Gaston Berger, Husserl et Hume
That which has rendered Husserl's name famous, especially among those persons who have devoted the studies necessary to afford a thorough comprehension of it, is Husserl's assertion that we possess an immediate knowledge of, and a direct access to, essences. This "intuition of essences," however, is nothing other than a heading for a theory of abstraction which Husserl opposes to those theories advanced by the empiricist philosophers, and which he has laid down in explicit criticism of these theories, particularly that of Hume.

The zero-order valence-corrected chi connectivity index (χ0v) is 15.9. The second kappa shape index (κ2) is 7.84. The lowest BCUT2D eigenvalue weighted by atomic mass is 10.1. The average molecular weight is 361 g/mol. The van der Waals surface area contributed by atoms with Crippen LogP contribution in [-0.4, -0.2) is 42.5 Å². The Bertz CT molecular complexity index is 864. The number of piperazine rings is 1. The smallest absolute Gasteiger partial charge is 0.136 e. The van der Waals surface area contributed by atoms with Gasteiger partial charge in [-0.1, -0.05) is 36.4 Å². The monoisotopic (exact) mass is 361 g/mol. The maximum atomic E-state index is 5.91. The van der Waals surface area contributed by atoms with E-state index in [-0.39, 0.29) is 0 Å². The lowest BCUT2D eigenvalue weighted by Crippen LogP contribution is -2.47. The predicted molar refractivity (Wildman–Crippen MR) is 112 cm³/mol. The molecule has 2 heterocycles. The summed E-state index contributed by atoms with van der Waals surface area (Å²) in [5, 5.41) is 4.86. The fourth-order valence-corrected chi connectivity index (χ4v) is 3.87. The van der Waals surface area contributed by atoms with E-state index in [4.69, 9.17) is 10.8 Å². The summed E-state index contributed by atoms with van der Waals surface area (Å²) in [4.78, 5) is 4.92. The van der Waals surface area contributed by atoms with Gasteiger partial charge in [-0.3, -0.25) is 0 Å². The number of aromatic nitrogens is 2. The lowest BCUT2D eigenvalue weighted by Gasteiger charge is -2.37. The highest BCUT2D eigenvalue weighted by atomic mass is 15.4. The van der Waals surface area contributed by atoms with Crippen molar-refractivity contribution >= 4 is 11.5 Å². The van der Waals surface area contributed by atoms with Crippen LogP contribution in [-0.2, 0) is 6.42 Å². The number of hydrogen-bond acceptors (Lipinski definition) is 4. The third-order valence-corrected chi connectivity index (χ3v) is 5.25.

Review of: Berger Gaston, Husserl et Hume, , , 1939.
Gurwitsch, A. (2010). Review of Husserl et Hume by Gaston Berger. , pp. 449-451.
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